The invention has been described for use in a phased array antenna having a specific structure. However, the antenna illustrated in FIG. 2 is purely exemplary; it should be apparent to one of ordinary skill in the art that other phased array antennas may be constructed using the novel ferroelectric and electrode arrangement of the present invention, in light of the teachings herein.
For example, an alternative embodiment of a phased array antenna 10 according to the present invention is illustrated in FIG. 3. This antenna is similar in many respects to that of FIG. 2 in that it comprises an array of identical phase shifting elements 110-116. Only one shifter will be described herein, with the understanding that such description is equally applicable to any other shifter.
RF energy from a source such as the flared horn 70 propagates through a waveguide 120. In this embodiment, the waveguide 120 comprises a conventional, metallic guide with an opening 122 formed therein (indicated by the phantom lines). The waveguide is described in greater detail hereinafter. The RF energy propagates in the opening 122 in the guide 120 until it encounters a phase shifting flange 124, shown in greater detail in an exploded view.
The flange 124 comprises brass or other suitable metallic material. In the flange is formed a narrow rectangular slot. A quantity of material 128 is disposed completely in the slot. The material 128 may comprise barium strontium titanate, or any other material, either ferroelectric or non-ferroelectric, having refractive index properties which vary in the presence of an applied electric field. Also, the material may comprise such doping materials having metallic doping, e.g., manganese, as may be deemed necessary to minimize insertion loss and maximize the variability of permittivity of the material.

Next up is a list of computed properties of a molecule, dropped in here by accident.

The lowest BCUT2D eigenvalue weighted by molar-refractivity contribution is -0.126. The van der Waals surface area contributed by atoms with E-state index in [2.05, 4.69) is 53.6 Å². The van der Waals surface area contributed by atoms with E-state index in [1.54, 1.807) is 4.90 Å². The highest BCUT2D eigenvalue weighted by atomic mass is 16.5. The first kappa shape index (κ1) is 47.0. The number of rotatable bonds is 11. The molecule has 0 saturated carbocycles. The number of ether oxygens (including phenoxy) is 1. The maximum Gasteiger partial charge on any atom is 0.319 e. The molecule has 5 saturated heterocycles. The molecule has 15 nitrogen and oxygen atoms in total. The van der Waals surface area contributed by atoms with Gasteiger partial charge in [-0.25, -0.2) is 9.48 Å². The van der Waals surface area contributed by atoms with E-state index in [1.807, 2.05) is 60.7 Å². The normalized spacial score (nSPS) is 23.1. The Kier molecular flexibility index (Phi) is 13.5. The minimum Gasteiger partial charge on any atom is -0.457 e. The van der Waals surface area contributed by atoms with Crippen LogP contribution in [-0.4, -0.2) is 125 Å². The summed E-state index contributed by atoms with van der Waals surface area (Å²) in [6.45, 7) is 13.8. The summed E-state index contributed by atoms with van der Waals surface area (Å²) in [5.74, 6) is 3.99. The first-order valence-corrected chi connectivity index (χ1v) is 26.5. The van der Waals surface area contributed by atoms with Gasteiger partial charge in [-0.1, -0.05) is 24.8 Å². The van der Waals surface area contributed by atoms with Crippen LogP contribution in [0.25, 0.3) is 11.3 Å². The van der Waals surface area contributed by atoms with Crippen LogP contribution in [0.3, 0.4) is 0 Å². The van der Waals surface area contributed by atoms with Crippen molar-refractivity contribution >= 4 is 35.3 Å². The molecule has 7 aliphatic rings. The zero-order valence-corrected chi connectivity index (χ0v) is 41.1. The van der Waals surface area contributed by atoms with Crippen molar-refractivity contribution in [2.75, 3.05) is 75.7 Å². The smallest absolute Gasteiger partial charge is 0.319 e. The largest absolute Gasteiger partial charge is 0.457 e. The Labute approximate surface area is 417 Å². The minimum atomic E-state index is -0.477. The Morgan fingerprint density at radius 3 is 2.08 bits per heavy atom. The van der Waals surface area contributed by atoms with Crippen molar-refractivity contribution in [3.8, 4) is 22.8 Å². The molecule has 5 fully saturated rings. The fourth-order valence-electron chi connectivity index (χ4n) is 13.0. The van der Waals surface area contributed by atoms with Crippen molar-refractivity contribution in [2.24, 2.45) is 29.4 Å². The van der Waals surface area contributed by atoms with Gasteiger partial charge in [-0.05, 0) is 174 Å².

The material is disposed in the slot in the form of a planar layer of substantially uniform thickness. The thickness is selected to establish at least a single wavelength (i.e., 2π radian) RF phase change under a selected electric field excitation level, as opposed to the RF phase in the unexcited (zero volts electric field) excitation level. A conductive electrode 130 is disposed in the center of the material. Imposed upon the electrode is the bias voltage from the source (not shown). The bias voltage is fed to the flange 124 by way of, e.g., a commercially available SSMA connector 132. From the connector 132, the bias voltage is fed to the electrode by a wire 134 disposed in the flange. The flange is held at electrical ground.